The Government has issued a policy statement on the availability and accuracy of information – or ‘transparency’ – on publicly funded services.
Published by the Cabinet Office, the statement sets out a requirement for the proactive release of information under the Government’s existing commitment to publish contract information.
The overarching transparency principles include that all suppliers will support the Government in driving transparency.
These also state that:
- There should be a presumption in favour of disclosure, with exemptions following the provisions of the Freedom of Information Act. This presumption “should apply to the vast majority of commercial information about government contracts, with commercial confidentiality being the exception rather than the rule. To achieve this, Government and its suppliers should adopt a limited and precise working definition of commercial confidentiality, encompassing categories of information that would diminish a supplier’s competitive edge.”
- Categories of information that could be reasonably withheld on the grounds of commercial confidentiality include pricing, intellectual property and business plans.
- There should be agreement between suppliers and Government – “as early as practicable in a contract and as a matter of good commercial practice” – over what categories of information should be exempted. These exemptions will be set out in their contracts when feasible. These contracts should be published online on Contracts Finder when the contract is valued over £10,000.
- Government contracts should be subject to audit. “Contracts will set out the types of audit envisaged throughout the life of the contract so that suppliers can better price this activity. Contracts over £20m should routinely include an annual audit. This will not limit the rights of the National Audit Office to audit Government contacts.”
- There will be access rights for the Comptroller and Auditor General to Government contracts.
The document, The Transparency of Suppliers and Government to the Public, also covers: principles governing the proactive release of information to the public; and principles governing the release of information on public request.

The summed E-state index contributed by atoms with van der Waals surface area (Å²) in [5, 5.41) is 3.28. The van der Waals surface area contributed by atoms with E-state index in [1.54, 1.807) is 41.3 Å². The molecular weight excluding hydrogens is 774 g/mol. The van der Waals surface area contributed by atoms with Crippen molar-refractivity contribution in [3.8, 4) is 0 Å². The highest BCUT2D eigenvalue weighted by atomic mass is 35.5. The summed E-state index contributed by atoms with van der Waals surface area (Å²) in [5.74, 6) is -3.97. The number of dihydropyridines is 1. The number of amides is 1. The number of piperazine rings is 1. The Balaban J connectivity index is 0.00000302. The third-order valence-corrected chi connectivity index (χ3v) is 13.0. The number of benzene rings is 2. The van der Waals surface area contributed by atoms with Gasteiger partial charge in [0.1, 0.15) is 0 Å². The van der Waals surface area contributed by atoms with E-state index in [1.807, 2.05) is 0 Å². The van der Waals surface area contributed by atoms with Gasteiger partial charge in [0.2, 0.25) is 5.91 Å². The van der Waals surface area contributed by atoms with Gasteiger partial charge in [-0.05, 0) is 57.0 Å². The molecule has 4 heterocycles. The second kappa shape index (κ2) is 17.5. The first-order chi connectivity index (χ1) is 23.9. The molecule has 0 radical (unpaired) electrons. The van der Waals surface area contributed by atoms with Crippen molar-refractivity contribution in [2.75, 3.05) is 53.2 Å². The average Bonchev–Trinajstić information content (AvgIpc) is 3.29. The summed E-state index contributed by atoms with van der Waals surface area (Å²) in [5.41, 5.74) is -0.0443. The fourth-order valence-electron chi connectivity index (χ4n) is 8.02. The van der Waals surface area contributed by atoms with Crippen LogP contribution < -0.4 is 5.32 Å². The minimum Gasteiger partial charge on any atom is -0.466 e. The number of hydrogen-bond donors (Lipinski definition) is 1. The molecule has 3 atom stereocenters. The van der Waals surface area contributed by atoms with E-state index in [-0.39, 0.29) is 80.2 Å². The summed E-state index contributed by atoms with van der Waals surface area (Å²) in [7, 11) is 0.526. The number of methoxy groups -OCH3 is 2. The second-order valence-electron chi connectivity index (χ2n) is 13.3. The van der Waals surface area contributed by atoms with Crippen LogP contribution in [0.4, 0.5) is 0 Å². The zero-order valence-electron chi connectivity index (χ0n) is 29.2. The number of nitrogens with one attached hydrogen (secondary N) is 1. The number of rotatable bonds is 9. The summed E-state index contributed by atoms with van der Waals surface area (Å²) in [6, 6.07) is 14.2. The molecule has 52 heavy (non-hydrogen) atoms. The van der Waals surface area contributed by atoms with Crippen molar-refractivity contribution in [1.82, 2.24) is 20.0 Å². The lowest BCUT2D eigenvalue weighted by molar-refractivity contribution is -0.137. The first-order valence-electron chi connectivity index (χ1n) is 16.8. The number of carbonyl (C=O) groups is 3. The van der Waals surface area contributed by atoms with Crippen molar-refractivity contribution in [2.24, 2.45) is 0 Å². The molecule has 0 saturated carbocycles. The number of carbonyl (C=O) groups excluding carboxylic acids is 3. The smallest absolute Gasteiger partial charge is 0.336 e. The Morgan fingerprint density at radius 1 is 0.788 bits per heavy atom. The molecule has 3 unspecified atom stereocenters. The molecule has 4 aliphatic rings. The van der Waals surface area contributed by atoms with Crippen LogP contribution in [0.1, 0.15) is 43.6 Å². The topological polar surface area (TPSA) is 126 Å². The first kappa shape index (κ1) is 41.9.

In addition, the publication addresses the issue of the financial transparency of strategic suppliers to government.
All central government departments are to follow the principles set out.
The document said transparency and accountability of public service delivery was key as it built the public’s trust and confidence in public services, enabled citizens to see how taxpayers’ money was being spent and enabled the performance of public services to be independently scrutinised.
The statement of principles is intended to affirm that:
- "Citizens are entitled to know how taxpayers’ money is spent through the disclosure of information and appropriate auditing of public service delivery publicising good performance is integral to spreading good practice;
- Highlighting underperformance helps hold Government and its suppliers to account;
- Embedding common transparency standards and practices, and contextualising information where appropriate, makes it easier for the public to access and compare delivery information;
- While recognising that competition: spreads innovation and raises standards by challenging services to improve their performance; and underpins transparency by identifying and rewarding success but to improve services companies’ competitiveness needs to be protected.
- Companies that deliver public services must be mindful of their existing legal and other obligations, including (but not limited to): competition law; contractual obligations and key performance indicators, including the Freedom of Information Act (FoIA) and client confidentiality; the Corporate Governance Code; the Data Protection Act; employment law; Environmental Information Regulations; existing voluntary codes of conduct; Inspection and sector regulatory regimes; public procurement law; tax law."
The policy statement can be viewed here.